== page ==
Bobby Jindal was supposed to be the GOP’s response to Barack Obama in more ways than one. But the Louisiana governor’s highly anticipated rebuttal to the president’s congressional address Tuesday, raised more questions than it answered.
The choice of Jindal for the high-profile role was further evidence, to some, that despite his own strenuous denials, the Republican Party is grooming him for a run against Obama in 2012. But the very uneven nature of his performance seemed to seriously diminish that possibility. Instead of serving as the prime-time unveiling of a bright new political superstar, Jindal’s speech left him decidedly overshadowed.
Maybe it was nerves, or maybe he intentionally reined himself in knowing what he was up against. Either way, there was no hint of the dynamic young politician who first piqued the media’s interest when he became the nation’s youngest governor in 2007, and who later was touted as the GOP’s Obama.
At a time when the GOP is trying to present itself as a party of change—and when Americans are desperate enough to ignore party affiliation—the GOP response to the Obama speech was a chance to crack things wide open; they missed it. To be fair, having the first Indian-American governor respond to a congressional address by the first African-American president does reflect a dramatic level of change on the surface. But in the current political climate, that is not enough. Jindal could have overcome his disadvantages with a better speech that laid out some specifics on how his party would tackle the current economic and financial crises differently than Obama and the Democrats. He didn’t.
Perhaps part of the problem was that Jindal approached the rebuttal like a high-school debate. He delivered a point-by-point response to the president’s and the Democratic Party’s agenda. That made it difficult for Jindal to present his own ideas on his own terms. In the end, the choice seemed like a stunt centered around identity politics. On politics, on biography, on public-speaking, Bobby Jindal pitted himself against Barack Obama—and he just didn’t cut it.
It seems clear that what the GOP was hoping for was a transformative political moment similar to Barack Obama’s keynote speech at the Democratic National Convention in 2004.
Instead, we heard a lot of familiar themes—political parties working together, solutions to problems lying with citizens rather than the government, tax cuts, the disaster known as George W. Bush and the greatness of our country despite the mess we’re in right now. All politicians have to deliver those lines, but Jindal lacked clarity and offered no alternatives to Obama’s stimulus plan. That is something he must correct if he is to have any future on the national stage.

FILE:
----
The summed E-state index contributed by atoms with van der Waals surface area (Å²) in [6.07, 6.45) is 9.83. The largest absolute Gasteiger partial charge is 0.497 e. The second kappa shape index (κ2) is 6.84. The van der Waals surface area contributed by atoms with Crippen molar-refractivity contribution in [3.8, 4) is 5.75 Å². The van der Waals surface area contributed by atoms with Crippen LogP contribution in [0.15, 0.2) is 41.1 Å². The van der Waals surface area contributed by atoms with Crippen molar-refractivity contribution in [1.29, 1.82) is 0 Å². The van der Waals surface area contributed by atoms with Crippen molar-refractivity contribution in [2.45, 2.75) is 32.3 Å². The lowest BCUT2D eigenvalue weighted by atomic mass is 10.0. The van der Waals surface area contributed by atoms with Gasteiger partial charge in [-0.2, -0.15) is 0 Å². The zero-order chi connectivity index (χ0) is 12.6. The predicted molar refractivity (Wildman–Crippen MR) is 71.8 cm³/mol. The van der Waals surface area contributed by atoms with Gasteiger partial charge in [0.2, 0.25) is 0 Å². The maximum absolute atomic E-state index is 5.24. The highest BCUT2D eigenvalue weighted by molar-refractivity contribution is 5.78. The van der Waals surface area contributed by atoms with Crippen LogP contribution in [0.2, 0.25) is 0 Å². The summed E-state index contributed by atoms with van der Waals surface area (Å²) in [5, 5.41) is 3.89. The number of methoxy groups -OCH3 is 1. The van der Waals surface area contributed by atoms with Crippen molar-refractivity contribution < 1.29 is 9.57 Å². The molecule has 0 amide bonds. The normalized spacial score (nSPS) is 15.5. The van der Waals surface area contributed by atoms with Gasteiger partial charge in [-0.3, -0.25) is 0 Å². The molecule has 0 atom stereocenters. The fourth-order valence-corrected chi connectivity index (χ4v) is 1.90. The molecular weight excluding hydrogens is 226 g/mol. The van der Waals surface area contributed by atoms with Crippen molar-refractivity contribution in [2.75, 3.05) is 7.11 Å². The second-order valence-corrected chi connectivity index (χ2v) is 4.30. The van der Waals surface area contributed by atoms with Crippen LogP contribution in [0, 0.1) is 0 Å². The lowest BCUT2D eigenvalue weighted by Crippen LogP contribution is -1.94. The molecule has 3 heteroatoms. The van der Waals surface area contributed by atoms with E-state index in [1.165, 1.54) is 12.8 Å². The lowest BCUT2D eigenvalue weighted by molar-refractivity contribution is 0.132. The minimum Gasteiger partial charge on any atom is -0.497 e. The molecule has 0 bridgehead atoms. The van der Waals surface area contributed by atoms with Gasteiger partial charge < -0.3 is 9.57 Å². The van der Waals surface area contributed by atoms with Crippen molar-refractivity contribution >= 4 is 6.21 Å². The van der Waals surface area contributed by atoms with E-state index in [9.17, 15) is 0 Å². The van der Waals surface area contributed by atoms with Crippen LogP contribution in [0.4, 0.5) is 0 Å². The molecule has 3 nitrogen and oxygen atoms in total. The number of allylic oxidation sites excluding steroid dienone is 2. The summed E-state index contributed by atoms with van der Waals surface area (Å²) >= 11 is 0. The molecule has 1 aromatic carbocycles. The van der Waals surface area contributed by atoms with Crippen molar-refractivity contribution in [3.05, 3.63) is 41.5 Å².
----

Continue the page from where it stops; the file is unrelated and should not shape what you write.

Jindal also must be careful about comparisons with another famous politician—Rudy Giuliani, who tried to ride to national prominence on the strength of his handling a high-profile national disaster. Among the governor’s strengths is that he is a capable administrator who revitalized Louisiana in the aftermath of Hurricane Katrina. He was wise to talk about this in his address, but he has to make sure that he avoids the same pitfalls Giuliani encountered when he designed his entire presidential campaign around his 9/11 fame.
Ultimately, and perhaps most importantly, Jindal lacked the kind of personal charisma that rocketed Obama to political stardom. That’s not to say he doesn’t have it—and we certainly shouldn’t count him out for 2012. If anything, last night was likely a test run to help Jindal and the GOP gauge his strengths and weaknesses and retool his appeals to the voters.
If the GOP is serious about Jindal as a potential presidential candidate, he should take cues from the president: He will need to re-introduce himself to the American people in a warmer way than he did last night.
“As I grew up, my mom and dad taught me the values that attracted them to this country—and they instilled in me an immigrant's wonder at the greatness of America,” he said. “As a child, I remember going to the grocery store with my dad. Growing up in India, he had seen extreme poverty. And as we walked through the aisles, looking at the endless variety on the shelves, he would tell me: 'Bobby, Americans can do anything.' I still believe that to this day.”
Yes we can. But first, we’ve got a lot of work to do on our delivery.
Shiwani Srivastava is a Seattle-based freelance writer covering South Asian American cultural trends and community issues.